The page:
Poultry diet study

by World Grain Staff
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Editor’s note: This article is based on a paper authored by Mian Riaz, Chris Mack, Akram Haq and Chris Bailey, researchers at Texas A&M University.

The utilization of raw and/or heat treated soybeans as a feed material for terrestrial animals has been intensively studied for many years. Full fat soybean meal (FFSBM) is obtained after the extrusion of whole soybean, considered an excellent source of energy and protein in poultry feed. It is widely available and is a useful raw material because it contains approximately 18% soybean oil, which contains over 50% linoleic acid (Table 1).

Linoleic acid is an essential fatty acid and is required to be a part of poultry diet. It has been proven that diets containing extruded FFSBM yielded excellent results when compared with control diets based on soybean meal and animal fats.

Protein is the major nutrient of soybeans and is ranked second after oil in terms of economic value. Roasted soybean and dehulled solvent-extracted soybean meal contains approximately the same essential amino acid composition when expressed in percentage of crude protein. Soybean protein is particularly valuable because it has one of the best amino acid compositions among plant proteins.

Although oil and protein are components of major interest, FFSBM contains a substantial amount of carbohydrates, and these are approximately 30% on a dry weight basis. The carbohydrate fraction of soybeans is usually classified in two categories: the soluble carbohydrates or oligosaccharides, and insoluble carbohydrates or polysaccharides.

Applying an exogenous enzyme mainly composed of α-galactosidase is an alternative to alleviate the detrimental effects of the saccharides. Researchers at Texas A&M University recently conducted a study to evaluate whether the α-galactosidase enzyme added in FFSBM after extrusion or during extrusion improves the bioavailability of energy and nutrients of poultry diets. The main objective was to find out the effects of enzyme treated feed on weight gain, food conversion ratio and total metabolized energy (TME) of poultry.

Materials and methods

Whole soybeans were obtained from a farm in Texas and evaluated for their composition. The single screw dry extruder (Insta-Pro Jr 600) was used to extrude whole soybeans. The extruder barrel temperature was maintained at 140 degrees C while the feeding rate was 100 kilograms (kg) per hour. Enzyme α-galactosidase (ENZECO) was obtained from the Enzyme Development Corporation, used with a ratio of 0.015% (49 gm) on one batch (32 kg) of soybeans during extrusion and on second batch after extrusion. One batch of FFSBM without enzyme application was also produced and used as a control.

All the extrusion and related processing activities were performed in the pilot plant of Food Protein R&D Center, Texas A&M University.

One basal industry type broiler starter diet was prepared using corn excluding soybean meal. The basal diet was divided into three equally-sized batches. To each batch, extruded whole soybean (FFSBM) was added with or without a-galactosidase to complete the diet.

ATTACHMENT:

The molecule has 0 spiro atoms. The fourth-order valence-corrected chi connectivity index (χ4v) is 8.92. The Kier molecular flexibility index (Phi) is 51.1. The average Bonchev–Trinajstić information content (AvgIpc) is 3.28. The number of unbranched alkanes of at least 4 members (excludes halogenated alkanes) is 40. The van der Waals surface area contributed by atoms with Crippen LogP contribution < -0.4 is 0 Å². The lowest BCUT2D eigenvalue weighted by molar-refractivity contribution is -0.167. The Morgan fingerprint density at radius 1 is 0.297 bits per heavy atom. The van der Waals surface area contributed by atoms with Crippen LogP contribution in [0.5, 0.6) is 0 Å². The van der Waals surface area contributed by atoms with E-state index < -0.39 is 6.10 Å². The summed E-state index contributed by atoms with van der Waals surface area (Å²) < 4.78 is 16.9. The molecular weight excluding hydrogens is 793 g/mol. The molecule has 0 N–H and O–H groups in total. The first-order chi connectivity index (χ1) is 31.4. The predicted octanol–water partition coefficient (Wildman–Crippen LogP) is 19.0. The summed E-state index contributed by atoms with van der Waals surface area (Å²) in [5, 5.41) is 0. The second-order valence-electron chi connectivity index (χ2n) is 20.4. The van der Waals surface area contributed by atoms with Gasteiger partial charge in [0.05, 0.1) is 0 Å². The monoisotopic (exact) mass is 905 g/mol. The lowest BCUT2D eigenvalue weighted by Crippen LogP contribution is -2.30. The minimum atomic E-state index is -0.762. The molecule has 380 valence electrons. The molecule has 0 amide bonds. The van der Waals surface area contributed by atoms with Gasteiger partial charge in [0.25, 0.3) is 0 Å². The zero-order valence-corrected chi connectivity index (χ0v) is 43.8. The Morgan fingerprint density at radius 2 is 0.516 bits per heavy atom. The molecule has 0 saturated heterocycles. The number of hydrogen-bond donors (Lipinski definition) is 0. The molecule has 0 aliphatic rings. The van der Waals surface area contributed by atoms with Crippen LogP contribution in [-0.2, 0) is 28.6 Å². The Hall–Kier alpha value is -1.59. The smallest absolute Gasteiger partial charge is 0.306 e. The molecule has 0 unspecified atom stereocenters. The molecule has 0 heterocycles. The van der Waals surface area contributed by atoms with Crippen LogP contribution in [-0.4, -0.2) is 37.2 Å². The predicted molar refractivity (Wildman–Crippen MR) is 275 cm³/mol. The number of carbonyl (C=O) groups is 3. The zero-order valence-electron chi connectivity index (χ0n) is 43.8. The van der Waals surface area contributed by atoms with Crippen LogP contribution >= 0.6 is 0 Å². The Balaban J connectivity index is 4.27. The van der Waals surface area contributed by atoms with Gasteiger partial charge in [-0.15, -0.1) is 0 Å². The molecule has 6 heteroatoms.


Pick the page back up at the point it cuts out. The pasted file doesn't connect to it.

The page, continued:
For the three-week study, approximately 200 one-day-old broiler chicks were purchased having breed/strain of Cobb/Ross with a straight run sex. At the hatchery, the birds received routine vaccinations. All 200 broiler chicks were distributed among one Peterson battery brooder units (24 pens; five birds per pen). A total of three treatments were randomly assigned to pens such that each treatment was represented at least once for any given vertical row of pens.

The brooder room was air conditioned and 24-hour lighting was provided. Each brooder pen contained a heat lamp for supplemental heat as required. The pen was the unit of measure for the performance phase of this experiment. Bird weights (g) by pen were recorded at the study initiation and weekly thereafter over a 21-day experimental period.

Weekly feed consumption, body weight gain and feed conversion ratio (feed/gain) were determined at the end of each week. Daily observations were made with regard to general flock condition, temperature, lighting, water, feed, litter condition, unanticipated events for the house and mortality for each pen.

A total of 15 three-week old broilers were individually housed in wire cages in a windowless room where they received 24 hours of light daily. Birds were divided into three groups (five birds per group). Each group was tested for one of the test diet (no enzyme, enzyme added during extrusion or enzyme added after extrusion). Birds were deprived of feed for 30 hours. At 12 and 24 hours after feed withdrawal, all birds were tube-fed 15 grams of glucose (dissolved into 30 ml of distilled water) and were allowed to void the contents of their GI tracts for a period of 36 hours.

At 36 hours after feed withdrawal, all roosters were tube-fed 15 grams of glucose solution. At this point, excreta from individual birds were collected for a period of 36 hours in order to determine endogenous nitrogen loss for each bird. During this period, every 12-hour interval, each bird was tube-fed 15 grams of glucose. Following endogenous excreta collection, each bird was offered a known amount of one of the test diet and excreta collection trays were placed to collect test diet excreta. At 12 and 24 hours after feed withdrawal, all birds were tube-fed 15 grams of glucose and were allowed to void the contents of their GI tracts for a period of 36 hours.